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Reports & Briefings

In The News

13 Oct 2021
Given the current situation [in Ethiopia] and the likelihood of continued fighting, particularly in the Amhara region, I think we are likely to see the U.S. implement targeted sanctions soon. The National

William Davison

Senior Analyst, Ethiopia
11 Jul 2021
The current violent blowback indicates that [President] Abiy and his allies cannot achieve peace and prosperity for all Ethiopians by imposing their vision and party on Ethiopia using the coercive power of the state. Al Jazeera

William Davison

Senior Analyst, Ethiopia
2 Jul 2021
The fact that the U.S. and its allies have secured [a UNSC] meeting is itself a signal that Ethiopia has lost some credibility […] and it opens up the possibility that the Council will take further action down the road. CBS News

Richard Gowan

UN Director
2 Sep 2020
Ethiopia will not be deterred from finishing GERD by U.S. aid cuts and nor will it change its negotiating stance. Bloomberg

William Davison

Senior Analyst, Ethiopia
18 Aug 2020
Ethiopian political leaders should consider appealing to a third party to mediate, should they have exhausted all other opportunities. Deutsche Welle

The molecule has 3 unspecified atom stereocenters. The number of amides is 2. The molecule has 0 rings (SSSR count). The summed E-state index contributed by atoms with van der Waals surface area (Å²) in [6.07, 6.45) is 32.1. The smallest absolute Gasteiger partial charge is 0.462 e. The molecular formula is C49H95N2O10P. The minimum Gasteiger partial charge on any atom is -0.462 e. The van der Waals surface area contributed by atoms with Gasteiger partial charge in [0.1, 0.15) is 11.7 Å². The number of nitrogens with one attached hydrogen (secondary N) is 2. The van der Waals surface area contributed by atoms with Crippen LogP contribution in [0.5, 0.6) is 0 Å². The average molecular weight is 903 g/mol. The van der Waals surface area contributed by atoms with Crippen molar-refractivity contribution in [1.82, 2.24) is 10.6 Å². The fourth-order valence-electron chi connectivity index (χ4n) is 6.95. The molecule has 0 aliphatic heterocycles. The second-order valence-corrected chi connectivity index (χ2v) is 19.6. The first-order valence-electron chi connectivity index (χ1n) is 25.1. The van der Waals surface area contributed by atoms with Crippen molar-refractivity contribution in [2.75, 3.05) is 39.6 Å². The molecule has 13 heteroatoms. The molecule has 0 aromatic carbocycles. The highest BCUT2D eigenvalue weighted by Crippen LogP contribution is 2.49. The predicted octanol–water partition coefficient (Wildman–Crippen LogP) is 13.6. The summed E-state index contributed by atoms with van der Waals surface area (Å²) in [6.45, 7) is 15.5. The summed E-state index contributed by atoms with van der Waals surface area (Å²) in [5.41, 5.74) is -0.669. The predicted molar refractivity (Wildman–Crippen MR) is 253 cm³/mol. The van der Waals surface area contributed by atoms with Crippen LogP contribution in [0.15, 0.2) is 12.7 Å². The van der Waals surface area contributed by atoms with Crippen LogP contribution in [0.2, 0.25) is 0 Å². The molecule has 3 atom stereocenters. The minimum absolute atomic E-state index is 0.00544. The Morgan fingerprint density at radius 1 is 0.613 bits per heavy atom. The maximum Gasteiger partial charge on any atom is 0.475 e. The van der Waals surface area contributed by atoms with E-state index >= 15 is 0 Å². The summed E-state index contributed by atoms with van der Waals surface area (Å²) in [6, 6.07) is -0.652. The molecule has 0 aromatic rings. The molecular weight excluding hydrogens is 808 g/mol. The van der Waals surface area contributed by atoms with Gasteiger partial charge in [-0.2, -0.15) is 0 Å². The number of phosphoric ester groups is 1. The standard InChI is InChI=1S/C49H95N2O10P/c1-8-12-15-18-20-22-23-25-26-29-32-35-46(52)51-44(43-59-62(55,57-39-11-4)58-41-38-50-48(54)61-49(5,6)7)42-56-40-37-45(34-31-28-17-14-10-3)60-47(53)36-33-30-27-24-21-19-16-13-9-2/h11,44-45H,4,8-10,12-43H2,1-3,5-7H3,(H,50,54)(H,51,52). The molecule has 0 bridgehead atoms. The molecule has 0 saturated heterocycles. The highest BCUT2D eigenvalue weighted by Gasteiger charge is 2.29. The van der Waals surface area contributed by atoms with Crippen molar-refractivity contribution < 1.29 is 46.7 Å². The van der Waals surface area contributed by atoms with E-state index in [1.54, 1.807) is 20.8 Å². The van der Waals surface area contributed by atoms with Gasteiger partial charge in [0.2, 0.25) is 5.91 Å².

William Davison

Senior Analyst, Ethiopia
30 Apr 2020
[En Ethiopie] le parti au pouvoir fait face à d’énormes défis électoraux et il semble répondre à ceux-ci avec les mêmes tactiques que l’ancien parti, c’est-à-dire les arrestations et la violence. L'Apostrophe

William Davison

Senior Analyst, Ethiopia

Latest Updates

Podcast / Africa

A Dramatic Turn in Ethiopia’s Tigray War

This week on Hold Your Fire!, Richard Atwood and Naz Modirzadeh talk to William Davison, Crisis Group’s Ethiopia expert, about the stunning turn in the war in Ethiopia’s northern Tigray region, as rebels seized regional capital Mekelle and the government announced a unilateral ceasefire.

Briefing / Africa

Containing the Volatile Sudan-Ethiopia Border Dispute

In mid-December, Sudanese troops moved into al-Fashaga, an agricultural area on the frontier with Ethiopia, expelling Ethiopian farmers and building fortifications. Fighting threatens to escalate. With assistance from outside mediators, the two countries should convene talks about restoring the shared land-use agreement that prevailed beforehand.

Q&A / Africa

Ethiopia Votes, But Balloting Will Not Ease the Country’s Deep Crisis

Elections delayed from 2020 due to COVID-19 are set to take place on 21 June amid mounting crises across Ethiopia, including a grinding, brutal war in Tigray. In this Q&A, Crisis Group expert William Davison outlines what to expect.

Podcast / Africa

Ethiopia’s Rocky Transitional Election

This week on The Horn, Alan Boswell talks to Crisis Group expert William Davison about how June elections may play out amid rising insecurity across Ethiopia, and what a victory for Prime Minister Abiy Ahmed’s party could mean for the turbulent transition and broader region.

Our People

William Davison

Senior Analyst, Ethiopia